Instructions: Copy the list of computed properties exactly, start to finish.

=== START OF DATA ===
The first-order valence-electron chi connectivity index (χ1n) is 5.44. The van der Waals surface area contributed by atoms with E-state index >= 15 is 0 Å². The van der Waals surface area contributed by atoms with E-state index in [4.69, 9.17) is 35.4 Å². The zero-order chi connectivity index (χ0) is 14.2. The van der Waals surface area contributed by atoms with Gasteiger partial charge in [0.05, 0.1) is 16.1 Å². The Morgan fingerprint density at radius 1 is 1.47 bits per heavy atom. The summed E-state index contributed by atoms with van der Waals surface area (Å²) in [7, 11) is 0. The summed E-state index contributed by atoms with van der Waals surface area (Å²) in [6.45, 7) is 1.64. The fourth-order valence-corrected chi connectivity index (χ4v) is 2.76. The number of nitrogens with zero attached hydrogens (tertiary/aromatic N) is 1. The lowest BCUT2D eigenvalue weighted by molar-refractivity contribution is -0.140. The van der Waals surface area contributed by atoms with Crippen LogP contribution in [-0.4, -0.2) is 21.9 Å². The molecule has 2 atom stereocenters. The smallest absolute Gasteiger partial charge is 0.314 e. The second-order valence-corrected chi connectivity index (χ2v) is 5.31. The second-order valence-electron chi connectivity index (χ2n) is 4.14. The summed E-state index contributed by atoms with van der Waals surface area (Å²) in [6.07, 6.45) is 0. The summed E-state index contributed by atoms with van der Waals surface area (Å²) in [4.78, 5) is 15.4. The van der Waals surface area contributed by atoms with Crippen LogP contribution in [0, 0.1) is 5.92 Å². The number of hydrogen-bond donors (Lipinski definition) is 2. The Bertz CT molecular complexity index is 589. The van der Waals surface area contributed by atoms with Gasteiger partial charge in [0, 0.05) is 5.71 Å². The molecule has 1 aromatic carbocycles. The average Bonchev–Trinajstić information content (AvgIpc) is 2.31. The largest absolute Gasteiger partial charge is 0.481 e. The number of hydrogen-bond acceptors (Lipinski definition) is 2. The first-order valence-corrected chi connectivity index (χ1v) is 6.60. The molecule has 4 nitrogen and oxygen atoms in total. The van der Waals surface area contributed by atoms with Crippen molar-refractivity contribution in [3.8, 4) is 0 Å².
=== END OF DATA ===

The first-order valence-electron chi connectivity index (χ1n) is 5.44. The van der Waals surface area contributed by atoms with E-state index >= 15 is 0 Å². The van der Waals surface area contributed by atoms with E-state index in [4.69, 9.17) is 35.4 Å². The zero-order chi connectivity index (χ0) is 14.2. The van der Waals surface area contributed by atoms with Gasteiger partial charge in [0.05, 0.1) is 16.1 Å². The Morgan fingerprint density at radius 1 is 1.47 bits per heavy atom. The summed E-state index contributed by atoms with van der Waals surface area (Å²) in [7, 11) is 0. The summed E-state index contributed by atoms with van der Waals surface area (Å²) in [6.45, 7) is 1.64. The fourth-order valence-corrected chi connectivity index (χ4v) is 2.76. The number of nitrogens with zero attached hydrogens (tertiary/aromatic N) is 1. The lowest BCUT2D eigenvalue weighted by molar-refractivity contribution is -0.140. The van der Waals surface area contributed by atoms with Crippen LogP contribution in [-0.4, -0.2) is 21.9 Å². The molecule has 2 atom stereocenters. The smallest absolute Gasteiger partial charge is 0.314 e. The second-order valence-corrected chi connectivity index (χ2v) is 5.31. The second-order valence-electron chi connectivity index (χ2n) is 4.14. The summed E-state index contributed by atoms with van der Waals surface area (Å²) in [6.07, 6.45) is 0. The summed E-state index contributed by atoms with van der Waals surface area (Å²) in [4.78, 5) is 15.4. The van der Waals surface area contributed by atoms with Crippen LogP contribution in [0, 0.1) is 5.92 Å². The number of hydrogen-bond donors (Lipinski definition) is 2. The Bertz CT molecular complexity index is 589. The van der Waals surface area contributed by atoms with Gasteiger partial charge in [0, 0.05) is 5.71 Å². The molecule has 1 aromatic carbocycles. The average Bonchev–Trinajstić information content (AvgIpc) is 2.31. The largest absolute Gasteiger partial charge is 0.481 e. The number of hydrogen-bond acceptors (Lipinski definition) is 2. The first-order valence-corrected chi connectivity index (χ1v) is 6.60. The molecule has 4 nitrogen and oxygen atoms in total. The van der Waals surface area contributed by atoms with Crippen molar-refractivity contribution in [3.8, 4) is 0 Å².